“There is a difference between the name of the thing and what goes on.
In order to talk to each other, we have to have words, and that’s all right. It’s a good idea to try to see the difference, and it’s a good idea to know when we are teaching the tools of science, such as words, and when we are teaching science itself.
There is a picture of a dog–a windable toy dog–and a hand comes to the winder, and then the dog is able to move. Under the last picture, it says “What makes it move?” Later on, there is a picture of a real dog and the question, “What makes it move?” Then there is a picture of a motorbike and the question, “What makes it move?” and so on.
If you ask a child what makes the toy dog move, you should think about what an ordinary human being would answer. The answer is that you wound up the spring; it tries to unwind and pushes the gear around.
What a good way to begin a science course! Take apart the toy; see how it works. See the cleverness of the gears; see the ratchets. Learn something about the toy, the way the toy is put together, the ingenuity of people devising the ratchets and other things. That’s good.
The question is fine. The answer is a little unfortunate, because what they were trying to do is teach a definition of what is energy. But nothing whatever is learned.”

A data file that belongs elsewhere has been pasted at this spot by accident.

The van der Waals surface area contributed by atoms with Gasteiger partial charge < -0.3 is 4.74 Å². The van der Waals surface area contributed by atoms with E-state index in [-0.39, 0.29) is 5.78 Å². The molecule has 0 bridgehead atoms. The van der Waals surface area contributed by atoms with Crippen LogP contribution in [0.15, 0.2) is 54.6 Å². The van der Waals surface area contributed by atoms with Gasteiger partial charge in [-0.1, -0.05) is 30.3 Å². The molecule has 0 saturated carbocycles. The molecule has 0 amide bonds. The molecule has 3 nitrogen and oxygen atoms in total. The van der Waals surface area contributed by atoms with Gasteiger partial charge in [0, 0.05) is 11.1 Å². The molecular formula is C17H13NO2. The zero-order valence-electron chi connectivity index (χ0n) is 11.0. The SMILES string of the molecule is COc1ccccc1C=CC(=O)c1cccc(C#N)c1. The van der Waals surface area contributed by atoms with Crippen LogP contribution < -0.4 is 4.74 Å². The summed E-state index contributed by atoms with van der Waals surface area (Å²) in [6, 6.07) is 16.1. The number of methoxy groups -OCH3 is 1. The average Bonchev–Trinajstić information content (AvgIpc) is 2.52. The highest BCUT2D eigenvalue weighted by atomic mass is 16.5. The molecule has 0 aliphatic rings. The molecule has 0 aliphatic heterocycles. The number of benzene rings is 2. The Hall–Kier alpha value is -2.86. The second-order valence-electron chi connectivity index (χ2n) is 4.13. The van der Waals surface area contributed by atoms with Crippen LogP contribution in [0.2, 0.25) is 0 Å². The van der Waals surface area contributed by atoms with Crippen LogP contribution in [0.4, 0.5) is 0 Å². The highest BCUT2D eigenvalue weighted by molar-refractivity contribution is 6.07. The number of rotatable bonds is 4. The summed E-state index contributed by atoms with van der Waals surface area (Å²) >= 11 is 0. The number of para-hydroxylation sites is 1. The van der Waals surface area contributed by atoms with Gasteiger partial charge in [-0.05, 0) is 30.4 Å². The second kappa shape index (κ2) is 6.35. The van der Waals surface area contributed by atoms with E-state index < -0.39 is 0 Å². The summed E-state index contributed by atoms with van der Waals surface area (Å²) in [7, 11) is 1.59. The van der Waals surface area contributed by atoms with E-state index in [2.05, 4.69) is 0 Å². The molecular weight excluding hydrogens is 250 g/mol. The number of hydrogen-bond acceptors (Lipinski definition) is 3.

What is Science?
It’s very useful to talk about mental models, but if they are invoked as explanations in themselves, “nothing whatever is learned”. What are these mental representations? Are they how we think? What we think?
Here’s a big list of them: Mental Models I Find Repeatedly Useful. As I look down the list, I mostly see abstract constructs that most likely would never influence behavior in the moment.
How does one drive an abstract concept like “Sunk Losses” deeply enough into one’s psychology that the next time it comes to deciding whether to get off the highway to get gas, this heuristic actually comes into play? Somehow they most become habits, true mental models of how the world is perceived in the moment. They must be known, not applied.
A mental model can only become an unconscious mental habit with deliberate practice that develops an effective mental representation. That mental representation is, at the brain level, no longer a concept but a set of connections that lead to a perception that works better in the world, that improves performance. Mental models without consequence don’t concern us if the goal is deciding better.
“The major problems in the world are the result of the difference between how nature works and the way people think”
― Gregory Bateson
*Mind and Nature: A Necessary Unity*